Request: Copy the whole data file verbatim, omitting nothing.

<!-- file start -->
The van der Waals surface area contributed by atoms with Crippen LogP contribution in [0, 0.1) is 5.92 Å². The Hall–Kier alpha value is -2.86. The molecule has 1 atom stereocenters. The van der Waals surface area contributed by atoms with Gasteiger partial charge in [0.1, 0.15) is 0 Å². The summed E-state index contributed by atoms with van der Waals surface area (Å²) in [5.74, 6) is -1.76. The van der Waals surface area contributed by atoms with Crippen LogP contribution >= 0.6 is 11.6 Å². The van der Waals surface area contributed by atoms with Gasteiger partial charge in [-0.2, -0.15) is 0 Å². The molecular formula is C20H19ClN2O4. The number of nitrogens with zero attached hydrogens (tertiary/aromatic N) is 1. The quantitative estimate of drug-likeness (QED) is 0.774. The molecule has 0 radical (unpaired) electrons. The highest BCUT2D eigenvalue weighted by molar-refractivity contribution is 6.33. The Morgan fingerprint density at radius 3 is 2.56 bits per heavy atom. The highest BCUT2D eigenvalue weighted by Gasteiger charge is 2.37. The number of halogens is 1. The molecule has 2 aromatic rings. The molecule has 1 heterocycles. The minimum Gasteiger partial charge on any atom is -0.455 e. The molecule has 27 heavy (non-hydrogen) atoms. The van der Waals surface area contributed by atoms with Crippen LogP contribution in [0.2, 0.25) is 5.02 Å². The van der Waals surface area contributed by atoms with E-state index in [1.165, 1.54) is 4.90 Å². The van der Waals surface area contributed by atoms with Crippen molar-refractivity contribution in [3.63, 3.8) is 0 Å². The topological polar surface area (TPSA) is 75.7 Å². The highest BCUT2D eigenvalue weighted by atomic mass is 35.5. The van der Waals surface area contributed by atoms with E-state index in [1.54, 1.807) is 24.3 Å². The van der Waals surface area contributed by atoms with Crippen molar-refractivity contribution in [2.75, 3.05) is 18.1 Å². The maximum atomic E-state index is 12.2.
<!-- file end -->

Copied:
The van der Waals surface area contributed by atoms with Crippen LogP contribution in [0, 0.1) is 5.92 Å². The Hall–Kier alpha value is -2.86. The molecule has 1 atom stereocenters. The van der Waals surface area contributed by atoms with Gasteiger partial charge in [0.1, 0.15) is 0 Å². The summed E-state index contributed by atoms with van der Waals surface area (Å²) in [5.74, 6) is -1.76. The van der Waals surface area contributed by atoms with Crippen LogP contribution >= 0.6 is 11.6 Å². The van der Waals surface area contributed by atoms with Gasteiger partial charge in [-0.2, -0.15) is 0 Å². The molecular formula is C20H19ClN2O4. The number of nitrogens with zero attached hydrogens (tertiary/aromatic N) is 1. The quantitative estimate of drug-likeness (QED) is 0.774. The molecule has 0 radical (unpaired) electrons. The highest BCUT2D eigenvalue weighted by molar-refractivity contribution is 6.33. The Morgan fingerprint density at radius 3 is 2.56 bits per heavy atom. The highest BCUT2D eigenvalue weighted by Gasteiger charge is 2.37. The number of halogens is 1. The molecule has 2 aromatic rings. The molecule has 1 heterocycles. The minimum Gasteiger partial charge on any atom is -0.455 e. The molecule has 27 heavy (non-hydrogen) atoms. The van der Waals surface area contributed by atoms with Crippen LogP contribution in [0.2, 0.25) is 5.02 Å². The van der Waals surface area contributed by atoms with E-state index in [1.165, 1.54) is 4.90 Å². The van der Waals surface area contributed by atoms with Crippen molar-refractivity contribution in [3.63, 3.8) is 0 Å². The topological polar surface area (TPSA) is 75.7 Å². The highest BCUT2D eigenvalue weighted by atomic mass is 35.5. The van der Waals surface area contributed by atoms with E-state index in [1.54, 1.807) is 24.3 Å². The van der Waals surface area contributed by atoms with Crippen molar-refractivity contribution in [2.75, 3.05) is 18.1 Å². The maximum atomic E-state index is 12.2.